Publisher: Covey Publishing, LLC
When Sakota was a child, long before Alistair rescued her from the orphanage in the squalid wasteland of London, the other children liked to play a game called Lights Out. In the main room where she bunked with fifteen other girls, a shaft of light streamed in from the hallway, in the same spot every night, like clockwork. The adult on night duty would check in once an hour and perform a headcount as they slept.
A few nights a week, a handful of the girls awakened and killed the hallway lights so they could scare and torture whomever they didn’t like among them. It was a powerful systematic lesson, however cruel. Sakota grew up knowing her place at the bottom rung of life. She’d never fit into the cookie-cutter type molding the upper-class girls had been bred for. She’d proved early on that she’d fight back with a vengeance when provoked, but she wasn’t certain which was worse; being preyed upon or listening to other girls’ pleas for help as she lay in the pitch-black room. The memory had stayed with her well into adulthood, as well as the countless times she could and should have stepped in to help instead of being crippled by primal fear and self-preservation. Children could be cruel. But the fear she’d experienced then was nothing, nothing, compared to being sucked into a black hole.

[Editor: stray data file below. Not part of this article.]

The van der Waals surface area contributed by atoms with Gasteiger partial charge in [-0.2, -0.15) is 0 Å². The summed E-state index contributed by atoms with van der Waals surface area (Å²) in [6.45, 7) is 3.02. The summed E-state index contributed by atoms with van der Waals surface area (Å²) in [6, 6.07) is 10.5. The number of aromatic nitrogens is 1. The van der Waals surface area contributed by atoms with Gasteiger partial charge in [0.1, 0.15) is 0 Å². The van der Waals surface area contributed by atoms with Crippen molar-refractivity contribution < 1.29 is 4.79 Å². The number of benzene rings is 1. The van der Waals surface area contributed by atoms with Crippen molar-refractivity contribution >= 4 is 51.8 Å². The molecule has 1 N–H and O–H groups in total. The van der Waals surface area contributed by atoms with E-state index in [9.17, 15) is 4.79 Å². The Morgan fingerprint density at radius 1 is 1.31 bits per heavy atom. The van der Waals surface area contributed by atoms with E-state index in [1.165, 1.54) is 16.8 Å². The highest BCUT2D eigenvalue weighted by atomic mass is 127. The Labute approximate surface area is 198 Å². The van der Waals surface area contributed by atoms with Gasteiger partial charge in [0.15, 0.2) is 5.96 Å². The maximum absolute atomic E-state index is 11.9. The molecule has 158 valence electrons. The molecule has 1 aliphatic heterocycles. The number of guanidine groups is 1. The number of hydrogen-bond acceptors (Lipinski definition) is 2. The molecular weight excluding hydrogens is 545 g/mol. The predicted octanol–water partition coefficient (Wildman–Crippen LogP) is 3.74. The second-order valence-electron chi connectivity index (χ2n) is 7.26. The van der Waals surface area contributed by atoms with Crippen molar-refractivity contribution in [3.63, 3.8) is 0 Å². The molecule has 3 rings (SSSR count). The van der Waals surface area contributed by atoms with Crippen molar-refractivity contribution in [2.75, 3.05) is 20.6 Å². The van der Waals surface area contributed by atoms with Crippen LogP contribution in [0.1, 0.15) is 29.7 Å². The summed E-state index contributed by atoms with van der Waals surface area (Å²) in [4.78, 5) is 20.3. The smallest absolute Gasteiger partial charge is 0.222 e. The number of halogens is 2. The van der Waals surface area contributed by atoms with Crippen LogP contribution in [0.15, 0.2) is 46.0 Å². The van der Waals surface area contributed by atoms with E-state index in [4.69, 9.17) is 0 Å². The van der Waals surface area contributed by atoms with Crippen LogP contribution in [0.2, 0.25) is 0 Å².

The escape pod whirled inside the conduit and pitched them around in a circle. They spun, at the mercy of inexhaustible energy along the black hole’s trajectory. Though she’d experienced raw fear when the Oreck had taken over the Sleipnir science vessel and killed everyone, this was different. Before, she at least had an idea what she was up against. Three razor-sharp talons emerging from claws didn’t lie. Being sucked into the black hole was like being an ant in a cyclone.
Astraeus squeezed her palm reassuringly. She turned and looked at him. They were both strapped in, tight.
Astraeus squeezed her hand. “Don’t be afraid.”
The speed of the escape pod amplified. Ribbons of light streamed past the windows like gossamer silk as the ship darted into unknown darkness. Sakota gritted her teeth. Oh, screw not acting afraid. She was terrified.